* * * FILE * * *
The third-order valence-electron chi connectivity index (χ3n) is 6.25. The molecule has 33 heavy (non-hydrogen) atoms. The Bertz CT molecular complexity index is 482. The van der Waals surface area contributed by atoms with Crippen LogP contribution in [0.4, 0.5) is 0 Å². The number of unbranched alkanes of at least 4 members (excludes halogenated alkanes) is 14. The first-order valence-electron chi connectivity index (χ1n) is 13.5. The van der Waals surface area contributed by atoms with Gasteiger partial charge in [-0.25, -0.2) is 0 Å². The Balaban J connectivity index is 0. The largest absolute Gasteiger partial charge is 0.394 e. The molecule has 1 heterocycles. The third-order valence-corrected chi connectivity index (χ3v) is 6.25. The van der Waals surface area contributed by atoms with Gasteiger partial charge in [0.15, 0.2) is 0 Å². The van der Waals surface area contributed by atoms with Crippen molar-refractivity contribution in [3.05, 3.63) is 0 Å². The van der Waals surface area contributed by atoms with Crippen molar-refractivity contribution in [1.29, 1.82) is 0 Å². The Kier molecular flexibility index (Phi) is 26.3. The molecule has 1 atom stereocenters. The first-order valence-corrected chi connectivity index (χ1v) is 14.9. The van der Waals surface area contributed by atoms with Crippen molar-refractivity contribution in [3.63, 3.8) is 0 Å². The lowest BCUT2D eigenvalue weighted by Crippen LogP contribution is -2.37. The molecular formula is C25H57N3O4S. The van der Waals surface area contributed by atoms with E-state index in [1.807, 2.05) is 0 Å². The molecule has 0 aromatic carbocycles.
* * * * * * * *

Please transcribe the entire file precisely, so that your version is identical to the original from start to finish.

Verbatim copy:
The third-order valence-electron chi connectivity index (χ3n) is 6.25. The molecule has 33 heavy (non-hydrogen) atoms. The Bertz CT molecular complexity index is 482. The van der Waals surface area contributed by atoms with Crippen LogP contribution in [0.4, 0.5) is 0 Å². The number of unbranched alkanes of at least 4 members (excludes halogenated alkanes) is 14. The first-order valence-electron chi connectivity index (χ1n) is 13.5. The van der Waals surface area contributed by atoms with Gasteiger partial charge in [-0.25, -0.2) is 0 Å². The Balaban J connectivity index is 0. The largest absolute Gasteiger partial charge is 0.394 e. The molecule has 1 heterocycles. The third-order valence-corrected chi connectivity index (χ3v) is 6.25. The van der Waals surface area contributed by atoms with Gasteiger partial charge in [0.15, 0.2) is 0 Å². The van der Waals surface area contributed by atoms with Crippen molar-refractivity contribution in [3.05, 3.63) is 0 Å². The van der Waals surface area contributed by atoms with Crippen molar-refractivity contribution in [1.29, 1.82) is 0 Å². The Kier molecular flexibility index (Phi) is 26.3. The molecule has 1 atom stereocenters. The first-order valence-corrected chi connectivity index (χ1v) is 14.9. The van der Waals surface area contributed by atoms with Crippen molar-refractivity contribution in [3.63, 3.8) is 0 Å². The lowest BCUT2D eigenvalue weighted by Crippen LogP contribution is -2.37. The molecular formula is C25H57N3O4S. The van der Waals surface area contributed by atoms with E-state index in [1.807, 2.05) is 0 Å². The molecule has 0 aromatic carbocycles.